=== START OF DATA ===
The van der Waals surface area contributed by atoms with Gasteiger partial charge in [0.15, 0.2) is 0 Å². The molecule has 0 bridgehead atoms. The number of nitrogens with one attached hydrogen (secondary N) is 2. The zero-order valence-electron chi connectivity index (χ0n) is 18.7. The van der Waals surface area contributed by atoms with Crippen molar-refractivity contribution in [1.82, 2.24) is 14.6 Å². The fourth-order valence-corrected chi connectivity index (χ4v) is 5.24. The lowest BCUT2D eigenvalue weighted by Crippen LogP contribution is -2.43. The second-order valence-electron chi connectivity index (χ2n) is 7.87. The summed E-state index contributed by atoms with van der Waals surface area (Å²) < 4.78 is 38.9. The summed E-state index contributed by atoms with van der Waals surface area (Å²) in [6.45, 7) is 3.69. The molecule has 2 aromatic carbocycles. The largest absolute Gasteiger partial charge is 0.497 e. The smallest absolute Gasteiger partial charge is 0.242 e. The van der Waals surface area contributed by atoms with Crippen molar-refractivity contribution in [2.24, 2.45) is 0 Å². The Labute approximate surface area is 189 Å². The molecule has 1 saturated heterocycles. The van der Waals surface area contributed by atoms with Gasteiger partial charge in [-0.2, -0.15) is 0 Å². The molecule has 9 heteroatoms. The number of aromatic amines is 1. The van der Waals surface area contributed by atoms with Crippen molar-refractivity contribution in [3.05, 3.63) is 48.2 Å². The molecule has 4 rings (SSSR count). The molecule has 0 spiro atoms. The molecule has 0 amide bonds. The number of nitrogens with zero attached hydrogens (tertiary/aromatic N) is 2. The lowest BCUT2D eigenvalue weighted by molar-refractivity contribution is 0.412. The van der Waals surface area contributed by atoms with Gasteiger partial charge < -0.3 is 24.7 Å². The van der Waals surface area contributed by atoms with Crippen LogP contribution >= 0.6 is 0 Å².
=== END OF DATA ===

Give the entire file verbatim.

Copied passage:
The van der Waals surface area contributed by atoms with Gasteiger partial charge in [0.15, 0.2) is 0 Å². The molecule has 0 bridgehead atoms. The number of nitrogens with one attached hydrogen (secondary N) is 2. The zero-order valence-electron chi connectivity index (χ0n) is 18.7. The van der Waals surface area contributed by atoms with Crippen molar-refractivity contribution in [1.82, 2.24) is 14.6 Å². The fourth-order valence-corrected chi connectivity index (χ4v) is 5.24. The lowest BCUT2D eigenvalue weighted by Crippen LogP contribution is -2.43. The second-order valence-electron chi connectivity index (χ2n) is 7.87. The summed E-state index contributed by atoms with van der Waals surface area (Å²) < 4.78 is 38.9. The summed E-state index contributed by atoms with van der Waals surface area (Å²) in [6.45, 7) is 3.69. The molecule has 2 aromatic carbocycles. The largest absolute Gasteiger partial charge is 0.497 e. The smallest absolute Gasteiger partial charge is 0.242 e. The van der Waals surface area contributed by atoms with Crippen molar-refractivity contribution in [2.24, 2.45) is 0 Å². The Labute approximate surface area is 189 Å². The molecule has 1 saturated heterocycles. The van der Waals surface area contributed by atoms with Gasteiger partial charge in [-0.2, -0.15) is 0 Å². The molecule has 9 heteroatoms. The number of aromatic amines is 1. The van der Waals surface area contributed by atoms with Crippen molar-refractivity contribution in [3.05, 3.63) is 48.2 Å². The molecule has 4 rings (SSSR count). The molecule has 0 spiro atoms. The molecule has 0 amide bonds. The number of nitrogens with zero attached hydrogens (tertiary/aromatic N) is 2. The lowest BCUT2D eigenvalue weighted by molar-refractivity contribution is 0.412. The van der Waals surface area contributed by atoms with Gasteiger partial charge < -0.3 is 24.7 Å². The van der Waals surface area contributed by atoms with Crippen LogP contribution >= 0.6 is 0 Å².